End of line for Zim VP?

2014-12-04 06:15
Zimbabwe's vice president Joice Mujuru (AFP)

Zimbabwe's vice president Joice Mujuru (AFP)

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Special Report

Harare - She was once Zimbabwe President Robert Mugabe's favourite.

Welcoming Joice Mujuru to the vice presidency at a ruling Zanu-PF party congress in 2004, Mugabe suggested she could aim even "higher".

Exactly ten years later, the fortunes of the 59-year-old former guerilla fighter are being humiliatingly reversed.

Mugabe's young wife Grace - who stood next to Mujuru on the University of Zimbabwe podium as the pair were awarded PhDs in September - has told the vice president she "stinks", in one of a long list of increasingly fantastical insults lodged in the past two months.

As Mugabe officially opens a Zanu-PF congress in Harare on Thursday, Mujuru looks almost certain to lose her post and any hope - for now -of succeeding the 90-year-old president.

Joice "Spillblood" (her wartime name) Mujuru was Zimbabwe's youngest minister in a post-independence cabinet appointed by Mugabe after elections in 1980.

Her education had been cut short by the war for independence - but she pulled herself up by her bootstraps, studying in her spare time for first her Ordinary Level school-leavers' exam and then her pre-university Advanced Levels.

She was married to Solomon Mujuru, the head of the Zimbabwe National Army, for a long time one of the most-feared men in the southern African country.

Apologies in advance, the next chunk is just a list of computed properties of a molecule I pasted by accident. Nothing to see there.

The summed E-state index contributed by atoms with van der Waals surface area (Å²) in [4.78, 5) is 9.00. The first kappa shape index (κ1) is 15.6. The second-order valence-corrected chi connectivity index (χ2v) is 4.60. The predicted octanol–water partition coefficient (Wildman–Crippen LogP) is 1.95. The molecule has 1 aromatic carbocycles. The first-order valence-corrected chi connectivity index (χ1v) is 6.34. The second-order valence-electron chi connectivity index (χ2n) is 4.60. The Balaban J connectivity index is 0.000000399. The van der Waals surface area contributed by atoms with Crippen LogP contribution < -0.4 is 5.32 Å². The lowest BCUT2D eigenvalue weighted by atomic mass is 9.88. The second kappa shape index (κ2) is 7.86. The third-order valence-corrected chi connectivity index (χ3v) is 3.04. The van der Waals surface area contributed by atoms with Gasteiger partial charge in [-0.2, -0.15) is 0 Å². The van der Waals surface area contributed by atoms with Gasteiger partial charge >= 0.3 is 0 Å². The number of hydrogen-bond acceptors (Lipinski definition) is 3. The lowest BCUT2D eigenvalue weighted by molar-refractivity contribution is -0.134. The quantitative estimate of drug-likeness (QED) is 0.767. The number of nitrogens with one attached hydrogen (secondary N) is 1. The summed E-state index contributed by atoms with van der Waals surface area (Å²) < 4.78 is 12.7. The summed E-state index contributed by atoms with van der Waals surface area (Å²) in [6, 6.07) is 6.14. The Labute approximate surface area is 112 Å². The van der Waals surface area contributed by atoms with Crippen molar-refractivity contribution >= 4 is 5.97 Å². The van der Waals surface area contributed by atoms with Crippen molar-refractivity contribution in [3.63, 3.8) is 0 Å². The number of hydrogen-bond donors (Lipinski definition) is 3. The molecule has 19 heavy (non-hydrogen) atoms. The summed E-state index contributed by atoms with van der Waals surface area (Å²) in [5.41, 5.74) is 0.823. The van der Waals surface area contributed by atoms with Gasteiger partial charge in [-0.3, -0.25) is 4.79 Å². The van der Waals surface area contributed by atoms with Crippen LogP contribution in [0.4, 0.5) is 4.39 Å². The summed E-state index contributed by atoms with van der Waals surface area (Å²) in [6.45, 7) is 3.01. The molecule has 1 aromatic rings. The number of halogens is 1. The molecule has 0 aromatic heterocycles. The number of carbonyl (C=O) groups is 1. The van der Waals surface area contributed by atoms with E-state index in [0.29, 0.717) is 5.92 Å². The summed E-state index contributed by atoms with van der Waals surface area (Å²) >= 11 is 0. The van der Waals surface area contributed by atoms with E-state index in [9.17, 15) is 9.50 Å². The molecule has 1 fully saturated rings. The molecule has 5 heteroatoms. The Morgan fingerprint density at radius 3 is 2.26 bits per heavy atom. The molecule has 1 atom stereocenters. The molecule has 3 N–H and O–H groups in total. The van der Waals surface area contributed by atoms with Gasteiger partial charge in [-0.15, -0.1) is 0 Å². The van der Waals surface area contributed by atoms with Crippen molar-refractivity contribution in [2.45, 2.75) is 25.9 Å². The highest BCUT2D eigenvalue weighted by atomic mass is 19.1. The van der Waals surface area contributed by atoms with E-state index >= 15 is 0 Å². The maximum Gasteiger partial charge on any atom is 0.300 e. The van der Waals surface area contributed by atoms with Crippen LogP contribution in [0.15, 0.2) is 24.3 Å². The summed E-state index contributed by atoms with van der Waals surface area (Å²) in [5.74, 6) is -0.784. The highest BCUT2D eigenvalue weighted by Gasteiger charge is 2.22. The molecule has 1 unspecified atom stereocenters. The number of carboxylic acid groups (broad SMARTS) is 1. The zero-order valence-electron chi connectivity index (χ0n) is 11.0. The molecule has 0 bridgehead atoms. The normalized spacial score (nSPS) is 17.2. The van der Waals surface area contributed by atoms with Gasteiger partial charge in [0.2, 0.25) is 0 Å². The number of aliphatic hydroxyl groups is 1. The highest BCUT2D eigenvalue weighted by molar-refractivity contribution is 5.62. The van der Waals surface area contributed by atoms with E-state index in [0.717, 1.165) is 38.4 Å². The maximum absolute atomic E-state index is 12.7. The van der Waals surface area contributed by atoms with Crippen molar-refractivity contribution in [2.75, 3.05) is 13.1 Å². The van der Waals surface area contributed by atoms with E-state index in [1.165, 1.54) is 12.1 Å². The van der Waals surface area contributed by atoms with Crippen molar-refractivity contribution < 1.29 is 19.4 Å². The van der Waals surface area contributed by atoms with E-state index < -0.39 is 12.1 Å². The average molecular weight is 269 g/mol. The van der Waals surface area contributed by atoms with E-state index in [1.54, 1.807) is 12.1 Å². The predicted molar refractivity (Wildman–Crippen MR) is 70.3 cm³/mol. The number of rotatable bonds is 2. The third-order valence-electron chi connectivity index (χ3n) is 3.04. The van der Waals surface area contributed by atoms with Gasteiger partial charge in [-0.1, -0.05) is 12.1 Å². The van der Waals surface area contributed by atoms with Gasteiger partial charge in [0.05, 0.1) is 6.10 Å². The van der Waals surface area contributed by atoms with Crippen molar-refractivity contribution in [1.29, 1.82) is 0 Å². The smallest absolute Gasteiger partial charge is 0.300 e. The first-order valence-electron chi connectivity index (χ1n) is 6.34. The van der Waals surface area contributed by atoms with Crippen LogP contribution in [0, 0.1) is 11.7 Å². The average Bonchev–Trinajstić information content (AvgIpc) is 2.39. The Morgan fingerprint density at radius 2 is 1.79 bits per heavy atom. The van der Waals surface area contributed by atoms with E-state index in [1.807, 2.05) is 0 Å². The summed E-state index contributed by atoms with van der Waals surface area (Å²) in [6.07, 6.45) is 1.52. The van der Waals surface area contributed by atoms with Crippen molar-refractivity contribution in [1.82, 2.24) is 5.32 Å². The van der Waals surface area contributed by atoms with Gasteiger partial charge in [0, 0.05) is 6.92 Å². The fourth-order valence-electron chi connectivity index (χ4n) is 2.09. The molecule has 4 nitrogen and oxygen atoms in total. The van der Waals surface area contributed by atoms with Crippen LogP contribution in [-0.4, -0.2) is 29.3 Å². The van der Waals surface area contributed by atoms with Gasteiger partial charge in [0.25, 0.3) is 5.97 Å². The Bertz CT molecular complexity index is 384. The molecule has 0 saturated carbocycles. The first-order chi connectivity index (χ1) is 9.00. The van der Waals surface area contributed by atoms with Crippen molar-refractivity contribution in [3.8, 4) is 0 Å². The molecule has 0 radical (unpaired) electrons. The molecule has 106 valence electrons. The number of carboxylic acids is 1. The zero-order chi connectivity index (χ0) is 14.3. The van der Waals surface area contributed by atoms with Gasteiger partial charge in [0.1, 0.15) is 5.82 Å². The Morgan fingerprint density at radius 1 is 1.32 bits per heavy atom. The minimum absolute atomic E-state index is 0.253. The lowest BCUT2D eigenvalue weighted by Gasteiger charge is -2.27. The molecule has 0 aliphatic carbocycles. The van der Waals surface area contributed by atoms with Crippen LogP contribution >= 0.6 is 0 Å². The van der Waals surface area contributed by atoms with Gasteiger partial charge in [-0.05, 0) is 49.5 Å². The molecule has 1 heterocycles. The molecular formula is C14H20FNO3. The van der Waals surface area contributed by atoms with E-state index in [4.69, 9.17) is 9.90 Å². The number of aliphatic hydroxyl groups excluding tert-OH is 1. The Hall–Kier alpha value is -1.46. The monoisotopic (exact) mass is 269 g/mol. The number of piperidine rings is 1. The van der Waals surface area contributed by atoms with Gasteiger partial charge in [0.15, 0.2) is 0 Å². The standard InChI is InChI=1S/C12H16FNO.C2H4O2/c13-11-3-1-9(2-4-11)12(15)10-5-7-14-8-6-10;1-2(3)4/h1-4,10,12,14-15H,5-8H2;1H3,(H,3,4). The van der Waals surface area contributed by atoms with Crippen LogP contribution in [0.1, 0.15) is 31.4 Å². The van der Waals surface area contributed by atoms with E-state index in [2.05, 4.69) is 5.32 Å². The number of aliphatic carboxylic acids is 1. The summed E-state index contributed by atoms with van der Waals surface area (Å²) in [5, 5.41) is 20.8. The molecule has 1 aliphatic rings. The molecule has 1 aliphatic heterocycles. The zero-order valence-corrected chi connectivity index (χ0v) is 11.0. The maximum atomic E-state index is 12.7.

He was not a friend of Emmerson Mnangagwa, Zimbabwe's current justice minister and the man who many Zimbabweans believe stands to gain hugely if Joice Mujuru is demoted.

It was when Solomon Mujuru died three years ago that the fragility of Mujuru's political position became obvious for the first time.

Solomon Mujuru was killed in a housefire at his farm in Beatrice in August 2011. The Mujuru family immediately voiced their suspicions: the windows of his bedroom were low, they said: he could have stepped out of them if a fire broke out. But an inquest returned a verdict of no foul play.

With her powerful husband gone, Mujuru's downfall now appears to many to have been pre-scripted - though there was little inkling of it publicly until this September.

That was when First Lady Grace, who at 49 is exactly the same age Mujuru was when she became vice president, began her astonishing attacks on the vice president, backed by state media.

In the last two months, Mujuru has been accused of corruption, of being behind a plot to assassinate Mugabe, of covering up a car accident in Harare which saw her daughter Chipo kill two people, of cooking for a Western diplomat and - bizarrely - of wearing a miniskirt.

Her ministerial allies have been swept out of Zanu-PF's central committee. They include Zanu-PF's secretary for administration Didymus Mutasa and Labour Minister Nicholas Goche. Both are officially "unwell" this week.

On Wednesday, Mugabe himself tore into his deputy, accusing her of consulting a witchdoctor and using tadpoles in a spell to try to grab power from him.

"Sordid, sordid things were happening," Mugabe told his central committee, in quotes carried by state media. "They [Mujuru and her supporters] said they read that Mugabe is going to die in September [2013]. But the man refused to die in that September and he still is refusing to die.

"We heard that their views were shared with the [opposition] MDC," the president added.

War veterans loyal to Grace Mugabe and Mnangagwa have vowed to bar Mujuru and her allies from entering the venue of the congress on Thursday - and the vice president's fate appears almost sealed.

"Is Mugabe getting medals for flogging a dead horse? Just let her go. Move on," wrote Zimbabwean Twitter user @MariaZest1, echoing the sentiments of many.

Social media conversations in Zimbabwe have been dominated by the Mujuru/Grace Mugabe battle for weeks.

Read more on:    joice mujuru  |  robert mugabe  |  zimbabwe  |  southern africa

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